Annexin A2 supports pulmonary microvascular integrity by linking vascular endothelial cadherin and protein tyrosine phosphatases
Protein Tyrosine Phosphatases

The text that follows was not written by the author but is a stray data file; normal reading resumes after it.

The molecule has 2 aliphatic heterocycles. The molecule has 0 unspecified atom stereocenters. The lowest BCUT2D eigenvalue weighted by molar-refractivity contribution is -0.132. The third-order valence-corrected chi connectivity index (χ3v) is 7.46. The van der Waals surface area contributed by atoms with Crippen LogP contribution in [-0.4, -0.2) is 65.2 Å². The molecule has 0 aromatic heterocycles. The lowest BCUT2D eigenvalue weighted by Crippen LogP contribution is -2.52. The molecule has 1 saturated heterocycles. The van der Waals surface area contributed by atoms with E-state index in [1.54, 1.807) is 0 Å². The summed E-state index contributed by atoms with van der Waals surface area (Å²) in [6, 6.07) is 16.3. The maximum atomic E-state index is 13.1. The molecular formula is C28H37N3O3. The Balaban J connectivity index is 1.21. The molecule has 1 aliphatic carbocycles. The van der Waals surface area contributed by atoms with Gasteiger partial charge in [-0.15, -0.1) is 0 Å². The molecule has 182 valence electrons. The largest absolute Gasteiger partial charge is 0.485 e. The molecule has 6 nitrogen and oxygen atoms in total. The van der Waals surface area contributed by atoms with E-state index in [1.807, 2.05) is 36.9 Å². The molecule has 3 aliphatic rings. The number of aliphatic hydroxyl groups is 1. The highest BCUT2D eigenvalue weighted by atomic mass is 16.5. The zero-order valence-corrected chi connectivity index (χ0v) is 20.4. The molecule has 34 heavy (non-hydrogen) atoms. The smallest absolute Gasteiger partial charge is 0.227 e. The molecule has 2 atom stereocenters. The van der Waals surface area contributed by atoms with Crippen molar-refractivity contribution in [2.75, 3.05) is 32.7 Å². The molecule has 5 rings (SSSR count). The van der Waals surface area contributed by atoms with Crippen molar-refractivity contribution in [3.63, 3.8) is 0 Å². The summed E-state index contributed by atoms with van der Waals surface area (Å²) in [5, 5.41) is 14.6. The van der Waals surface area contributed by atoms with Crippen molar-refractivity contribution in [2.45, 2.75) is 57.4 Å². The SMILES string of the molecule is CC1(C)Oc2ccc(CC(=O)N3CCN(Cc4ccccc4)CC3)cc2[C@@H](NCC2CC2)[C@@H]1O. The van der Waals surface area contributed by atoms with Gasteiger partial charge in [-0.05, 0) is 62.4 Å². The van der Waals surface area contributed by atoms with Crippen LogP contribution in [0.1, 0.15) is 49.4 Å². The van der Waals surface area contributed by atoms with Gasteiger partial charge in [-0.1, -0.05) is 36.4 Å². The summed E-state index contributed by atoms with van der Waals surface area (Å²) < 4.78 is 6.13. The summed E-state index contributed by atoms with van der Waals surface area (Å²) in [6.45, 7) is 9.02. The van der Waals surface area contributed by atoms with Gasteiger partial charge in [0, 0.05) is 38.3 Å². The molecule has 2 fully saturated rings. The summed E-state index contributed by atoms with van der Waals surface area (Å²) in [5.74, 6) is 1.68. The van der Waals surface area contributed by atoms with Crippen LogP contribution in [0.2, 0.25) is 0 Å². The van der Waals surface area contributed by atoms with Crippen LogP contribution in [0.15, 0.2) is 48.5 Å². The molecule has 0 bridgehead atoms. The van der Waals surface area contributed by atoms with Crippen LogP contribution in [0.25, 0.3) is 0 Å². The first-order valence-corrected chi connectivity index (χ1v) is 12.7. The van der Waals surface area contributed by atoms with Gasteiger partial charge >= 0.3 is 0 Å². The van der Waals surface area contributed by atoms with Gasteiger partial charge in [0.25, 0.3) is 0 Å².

Relative or absolute hypoxia activates signaling pathways that alter gene expression and stabilize the pulmonary microvasculature. Alveolar hypoxia occurs in disorders ranging from altitude sickness to airway obstruction, apnea, and atelectasis. Here, we report that the phospholipid-binding protein, annexin A2 (ANXA2) functions to maintain vascular integrity in the face of alveolar hypoxia. We demonstrate that microvascular endothelial cells (ECs) from Anxa2(-/-) mice display reduced barrier function and excessive Src-related tyrosine phosphorylation of the adherens junction protein vascular endothelial cadherin (VEC). Moreover, unlike Anxa2(+/+) controls, Anxa2(-/-) mice develop pulmonary edema and neutrophil infiltration in the lung parenchyma in response to subacute alveolar hypoxia. Mice deficient in the ANXA2-binding partner, S100A10, failed to demonstrate hypoxia-induced pulmonary edema under the same conditions. Further analyses reveal that ANXA2 forms a complex with VEC and its phosphatases, EC-specific protein tyrosine phosphatase (VE-PTP) and Src homology phosphatase 2 (SHP2), both of which are implicated in vascular integrity. In the absence of ANXA2, VEC is hyperphosphorylated at tyrosine 731 in response to vascular endothelial growth factor, which likely contributes to hypoxia-induced extravasation of fluid and leukocytes. We conclude that ANXA2 contributes to pulmonary microvascular integrity by enabling VEC-related phosphatase activity, thereby preventing vascular leak during alveolar hypoxia.